Chemical recycling is used on synthetic fibers, such as polyethylene terephthalate (PET).[14] These synthetic fibers can be broken down to create fibers, yarn, and textiles.[14] For PET, the starting materials are first broken down to the molecular level by using chemicals that facilitate glycolysis, methanolysis, hydrolysis, and/or ammonolysis.[14] This act of depolymerization also removes contaminants from the starting material such as dyes and unwanted fibers.[15] From here, the material is polymerized and used to produce textile products.[13]

Unlike the mechanical method of recycling, chemical recycling produces high-quality fibers similar to the original fiber used.[13] Therefore, no new fibers are needed to support the product of the chemical process.[13] Different chemicals and processes are used for other materials such as nylon and cellulose-based fibers, but the overall structure of the process is the same.[13]

Textiles made from recycled materials


Many companies develop their products from a combination of recycled post-consumer textile waste as well as other recycled materials such as plastics.[16] This can be done for textiles other than clothing as well.[17]

One specific region that is more progressive in applications of recycled textiles is Scandinavia, which has created mainstream market products.[17] In Sweden, companies such as Lindex and H&M are including pre-consumer and post-consumer waste fibers within their new clothing lines.[17]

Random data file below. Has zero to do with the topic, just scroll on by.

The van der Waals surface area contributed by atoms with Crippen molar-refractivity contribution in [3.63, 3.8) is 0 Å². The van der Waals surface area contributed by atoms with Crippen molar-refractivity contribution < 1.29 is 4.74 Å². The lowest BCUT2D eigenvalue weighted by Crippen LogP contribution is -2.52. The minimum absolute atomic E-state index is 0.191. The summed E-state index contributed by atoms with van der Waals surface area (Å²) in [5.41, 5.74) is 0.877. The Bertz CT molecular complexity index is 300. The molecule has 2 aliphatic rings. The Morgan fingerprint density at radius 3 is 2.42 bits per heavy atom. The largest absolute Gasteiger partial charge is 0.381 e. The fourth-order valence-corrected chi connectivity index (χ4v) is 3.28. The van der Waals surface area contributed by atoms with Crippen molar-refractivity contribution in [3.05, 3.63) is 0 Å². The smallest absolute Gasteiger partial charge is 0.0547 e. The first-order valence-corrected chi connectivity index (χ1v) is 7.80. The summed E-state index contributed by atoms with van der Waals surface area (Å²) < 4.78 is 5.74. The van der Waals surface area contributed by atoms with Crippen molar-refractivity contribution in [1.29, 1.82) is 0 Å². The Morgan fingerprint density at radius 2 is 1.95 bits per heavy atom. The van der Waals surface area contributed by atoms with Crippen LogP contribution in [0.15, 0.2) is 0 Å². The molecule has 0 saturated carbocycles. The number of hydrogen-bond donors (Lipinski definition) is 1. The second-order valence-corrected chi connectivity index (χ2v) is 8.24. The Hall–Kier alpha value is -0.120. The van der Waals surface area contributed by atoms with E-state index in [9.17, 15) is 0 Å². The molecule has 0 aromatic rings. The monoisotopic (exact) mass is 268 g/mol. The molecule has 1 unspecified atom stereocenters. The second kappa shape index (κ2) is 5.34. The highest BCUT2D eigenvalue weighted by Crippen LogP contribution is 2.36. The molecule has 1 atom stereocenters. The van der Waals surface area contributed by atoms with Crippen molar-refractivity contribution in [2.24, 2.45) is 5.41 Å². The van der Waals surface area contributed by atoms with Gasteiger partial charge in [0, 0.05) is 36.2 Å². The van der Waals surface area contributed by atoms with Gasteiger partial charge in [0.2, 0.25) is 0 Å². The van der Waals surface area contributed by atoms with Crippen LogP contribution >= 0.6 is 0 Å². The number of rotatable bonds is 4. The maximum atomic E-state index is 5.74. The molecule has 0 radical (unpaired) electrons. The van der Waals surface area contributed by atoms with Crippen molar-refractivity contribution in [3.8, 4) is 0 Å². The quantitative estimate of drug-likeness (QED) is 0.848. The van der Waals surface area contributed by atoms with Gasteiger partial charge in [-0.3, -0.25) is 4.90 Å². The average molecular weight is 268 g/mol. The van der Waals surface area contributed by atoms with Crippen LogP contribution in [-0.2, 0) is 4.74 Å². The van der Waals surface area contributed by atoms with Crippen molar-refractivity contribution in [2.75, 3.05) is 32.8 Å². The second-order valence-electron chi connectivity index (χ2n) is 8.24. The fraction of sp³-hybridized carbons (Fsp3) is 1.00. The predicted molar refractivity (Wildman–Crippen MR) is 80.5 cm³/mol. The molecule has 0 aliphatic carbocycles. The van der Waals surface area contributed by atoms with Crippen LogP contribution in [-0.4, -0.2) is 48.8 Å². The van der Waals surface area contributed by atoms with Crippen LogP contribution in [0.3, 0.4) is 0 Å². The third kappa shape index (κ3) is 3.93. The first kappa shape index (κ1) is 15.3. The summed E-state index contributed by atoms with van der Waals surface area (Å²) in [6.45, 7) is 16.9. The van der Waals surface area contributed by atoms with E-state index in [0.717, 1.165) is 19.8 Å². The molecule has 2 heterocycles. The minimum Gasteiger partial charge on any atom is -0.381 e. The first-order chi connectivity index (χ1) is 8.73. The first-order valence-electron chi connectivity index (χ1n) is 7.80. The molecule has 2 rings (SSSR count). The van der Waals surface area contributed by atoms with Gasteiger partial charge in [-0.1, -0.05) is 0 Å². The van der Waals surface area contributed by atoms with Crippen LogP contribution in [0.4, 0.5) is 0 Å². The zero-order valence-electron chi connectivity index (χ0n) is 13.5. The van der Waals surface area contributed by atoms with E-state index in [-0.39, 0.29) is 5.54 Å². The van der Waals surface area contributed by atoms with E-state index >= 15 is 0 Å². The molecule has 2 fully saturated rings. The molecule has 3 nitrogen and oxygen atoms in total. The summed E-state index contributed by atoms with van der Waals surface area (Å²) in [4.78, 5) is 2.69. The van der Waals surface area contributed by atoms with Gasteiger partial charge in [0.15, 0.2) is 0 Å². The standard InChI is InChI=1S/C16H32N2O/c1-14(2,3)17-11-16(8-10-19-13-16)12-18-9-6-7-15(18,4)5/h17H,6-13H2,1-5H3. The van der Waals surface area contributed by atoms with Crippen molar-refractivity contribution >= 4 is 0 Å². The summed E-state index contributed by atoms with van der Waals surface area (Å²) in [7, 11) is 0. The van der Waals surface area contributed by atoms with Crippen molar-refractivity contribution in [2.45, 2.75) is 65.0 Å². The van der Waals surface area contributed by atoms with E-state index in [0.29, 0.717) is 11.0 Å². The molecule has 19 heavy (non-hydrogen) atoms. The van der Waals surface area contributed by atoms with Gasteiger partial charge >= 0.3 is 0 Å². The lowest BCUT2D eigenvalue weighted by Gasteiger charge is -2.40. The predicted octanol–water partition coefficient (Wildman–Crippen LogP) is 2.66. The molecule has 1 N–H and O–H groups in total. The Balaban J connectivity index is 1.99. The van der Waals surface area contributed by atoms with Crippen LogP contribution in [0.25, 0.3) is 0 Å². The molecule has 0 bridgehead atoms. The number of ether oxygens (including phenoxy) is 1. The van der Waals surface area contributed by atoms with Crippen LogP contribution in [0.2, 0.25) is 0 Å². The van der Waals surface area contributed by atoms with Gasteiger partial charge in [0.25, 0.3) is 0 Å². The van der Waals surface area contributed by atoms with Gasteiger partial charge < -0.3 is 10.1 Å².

A shift toward recycled textiles


New regulations for the textile industry have been introduced in several countries that favor the use of recycled materials. On March 30, 2022, the European Commission published the EU Strategy for Sustainable and Circular Textiles which outlines the EU’s action plan to achieve better sustainability and regulation within the textile industry.[6] The European Commission’s goal for 2030 is to encourage consumers to invest in high quality products rather than “fast-fashion”, and to ensure all textile products are durable, whether they are recycled materials or not.[6] The EU's strategy includes regulating overproduction, reducing the release of microplastics during production, and utilizing EU Extended Producer Responsibility to ensure producers are acting sustainably.[6]

In response to shifting consumer expectations, investments in textile recycling companies have increased to achieve better sustainability in the textile industry.[18] Inditex and Bill Gates’ Breakthrough Energy Ventures invested in the start-up recycling company Circ in July 2022, which has patented new technologies to reengineer used fibers.[19] In July 2021, H&M and Adidas invested in the chemical recycling company Infinited Fiber Company (IFC) which produces a reengineered fiber that is similar to cotton and is biodegradable.[20] Goldman Sachs led an investment in mechanically recycled cotton company Recover Textile Systems in June 2022.[21]

Many luxury fashion brands are publicly displaying their investment in sustainability approaches, with a common goal to shift towards circular systems and utilizing re-engineered and/or biodegradable materials in their collections.[22]